Today is a rest/provisioning day and tomorrow we will hike out to fish a really remote river. The only way to get to it is to walk (it’s in a declared wilderness area so helicopters are not allowed in). We’ll take our tents with and spend 3 nights out there and hopefully get a chance or two at large fish a little less accustomed to humans. The weather forecast looks good and I’m excited! Until next time.

Sunday, 15 February 2015

First notch on my school tie - New Zealand 2015

After two humbling days of hard fishing and no fish I'm off the mark on day 3 in New Zealand! Considered just a wee nipper in these parts but it feels good to finally spot and land a fish. So many rivers to fish, so little time!

Inangahua River

Wednesday, 11 February 2015


I thought I would arrive in Australia in January to sun and heat, the height of summer here, and packed only a single fleece. Big mistake. The first ten days of my camping trip in Tasmania could have been spent back in the UK for all I know, or any other European country gripped by winter at the moment. It was cold and wet and the wind blew a gale and always annoyingly downstream when I was out on a river. Even the headline of a local newspaper cried “Where has our summer gone?” My 900g sleeping bag, supposedly meant to keep its occupant warm and alive at a minimum temperature of -2C, proved no match for single digit degrees and I had to suffer until I got from Hobart to Launceston (there is nothing in between but fishing and rolling hills covered either by dry looking grey-green eucalypt forest or pasture) where I could hit the shops and splurge on thermals and warm clothing. Being under prepared for the weather almost, but didn’t, put a dampener on the novelty of fishing a new state and the thrill of camping in the trees with a log fire and the sound of a trout stream lulling me to sleep (except some nights my Bear Grylls skills couldn’t get a fire lit in the rain…and some nights it was too wet to contemplate). Just as I leave the weather has improved dramatically and temperatures are anticipated to rise to the 30s this week. Typical. This isn’t a pity plea but rather a reminder to anyone intending to come to Tasmania to pack warm. The old adage ‘four seasons in one day’ is very apt in this part of the world. It’s also a good idea not to plan your itinerary too inflexibly and to be prepared to adapt your plans to the weather conditions.

Camping in better weather at Myrtle Bank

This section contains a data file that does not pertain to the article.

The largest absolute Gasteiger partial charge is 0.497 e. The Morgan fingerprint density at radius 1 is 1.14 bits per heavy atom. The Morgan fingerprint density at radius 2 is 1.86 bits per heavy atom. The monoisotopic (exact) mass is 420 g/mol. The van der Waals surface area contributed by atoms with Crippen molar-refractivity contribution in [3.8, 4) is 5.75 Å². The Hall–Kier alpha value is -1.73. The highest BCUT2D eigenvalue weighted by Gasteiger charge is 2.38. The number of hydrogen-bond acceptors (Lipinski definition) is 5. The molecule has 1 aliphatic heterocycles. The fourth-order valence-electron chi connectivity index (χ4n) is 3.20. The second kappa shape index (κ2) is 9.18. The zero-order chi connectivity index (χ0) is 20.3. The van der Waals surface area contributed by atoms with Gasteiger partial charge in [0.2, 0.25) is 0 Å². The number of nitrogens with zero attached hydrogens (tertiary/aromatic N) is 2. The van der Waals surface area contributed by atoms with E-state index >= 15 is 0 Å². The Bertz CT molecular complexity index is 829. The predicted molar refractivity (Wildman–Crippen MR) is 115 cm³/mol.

Despite the inclement weather I was able to pick up fish in every river I stepped into but one, so the trip has been a success (trout eluded me on possibly the most renowned of them all, Brumby‘s Creek, but I couldn‘t devote much time to it because the wind was blowing a gale). I even caught one particular river (the Mersey) on a hot still day at the end of my trip and the fishing was exceptional, one of those blue ribbon days when the trout were looking up and hungry for dry flies.

The Florentine River

Tasmania is of course known for its exceptional wilderness lake fishing. One cold morning I even got as far as the end of the 2WD dirt track at Lake Ada, the springboard for a hike into the wilderness to fish the innumerable lakes and lagoons where sight fishing for large brown trout is the game. I had a backpack packed and was ready to go but the weather was just too foul and the wind too strong. The hike and fishing would have been uncomfortable and I would have had no price polaroiding fish with no sun and choppy water. I brewed a cup of coffee in the parking lot hoping for a break in the weather but instead it started to drizzle. I decided to push on north to fish the rivers near Launceston, which I hoped would at least be a little more shielded from the winds. At the back of my mind I felt if the weather improved and time permitted I would make my way back to the central plateau to fish the lakes but in the end I never got round to it. I was having too much fun exploring the rivers of the north east and north west. So I guess this is a report a little unusual for Tasmania, with no lake fishing to speak of.

The Styx River